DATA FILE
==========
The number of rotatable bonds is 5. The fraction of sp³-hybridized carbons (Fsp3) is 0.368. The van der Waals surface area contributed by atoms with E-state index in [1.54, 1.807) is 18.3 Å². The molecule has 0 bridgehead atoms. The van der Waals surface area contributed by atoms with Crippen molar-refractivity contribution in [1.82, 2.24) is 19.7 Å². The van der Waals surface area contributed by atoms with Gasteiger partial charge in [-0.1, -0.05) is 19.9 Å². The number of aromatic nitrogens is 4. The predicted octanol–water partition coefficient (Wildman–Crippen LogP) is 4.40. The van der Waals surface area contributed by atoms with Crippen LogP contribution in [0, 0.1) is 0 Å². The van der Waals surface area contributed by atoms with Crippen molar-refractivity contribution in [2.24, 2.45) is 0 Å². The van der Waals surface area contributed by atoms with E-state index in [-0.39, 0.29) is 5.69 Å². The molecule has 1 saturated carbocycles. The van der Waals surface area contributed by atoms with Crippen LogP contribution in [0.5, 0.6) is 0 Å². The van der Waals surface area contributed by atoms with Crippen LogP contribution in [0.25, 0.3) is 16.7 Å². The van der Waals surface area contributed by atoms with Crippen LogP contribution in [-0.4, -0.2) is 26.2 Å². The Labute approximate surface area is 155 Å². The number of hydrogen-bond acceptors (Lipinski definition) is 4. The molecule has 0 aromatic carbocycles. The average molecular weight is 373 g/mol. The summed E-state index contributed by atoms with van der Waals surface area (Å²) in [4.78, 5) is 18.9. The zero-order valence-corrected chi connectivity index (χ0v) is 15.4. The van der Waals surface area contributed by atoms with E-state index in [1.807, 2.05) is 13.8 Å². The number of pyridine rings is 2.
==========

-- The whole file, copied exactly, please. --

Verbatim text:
The number of rotatable bonds is 5. The fraction of sp³-hybridized carbons (Fsp3) is 0.368. The van der Waals surface area contributed by atoms with E-state index in [1.54, 1.807) is 18.3 Å². The molecule has 0 bridgehead atoms. The van der Waals surface area contributed by atoms with Crippen molar-refractivity contribution in [1.82, 2.24) is 19.7 Å². The van der Waals surface area contributed by atoms with Gasteiger partial charge in [-0.1, -0.05) is 19.9 Å². The number of aromatic nitrogens is 4. The predicted octanol–water partition coefficient (Wildman–Crippen LogP) is 4.40. The van der Waals surface area contributed by atoms with Crippen LogP contribution in [0, 0.1) is 0 Å². The van der Waals surface area contributed by atoms with Crippen molar-refractivity contribution in [2.24, 2.45) is 0 Å². The van der Waals surface area contributed by atoms with E-state index in [-0.39, 0.29) is 5.69 Å². The molecule has 1 saturated carbocycles. The van der Waals surface area contributed by atoms with Crippen LogP contribution in [0.5, 0.6) is 0 Å². The van der Waals surface area contributed by atoms with Crippen LogP contribution in [0.25, 0.3) is 16.7 Å². The van der Waals surface area contributed by atoms with Crippen LogP contribution in [-0.4, -0.2) is 26.2 Å². The Labute approximate surface area is 155 Å². The number of hydrogen-bond acceptors (Lipinski definition) is 4. The molecule has 0 aromatic carbocycles. The average molecular weight is 373 g/mol. The summed E-state index contributed by atoms with van der Waals surface area (Å²) in [4.78, 5) is 18.9. The zero-order valence-corrected chi connectivity index (χ0v) is 15.4. The van der Waals surface area contributed by atoms with E-state index in [1.807, 2.05) is 13.8 Å². The number of pyridine rings is 2.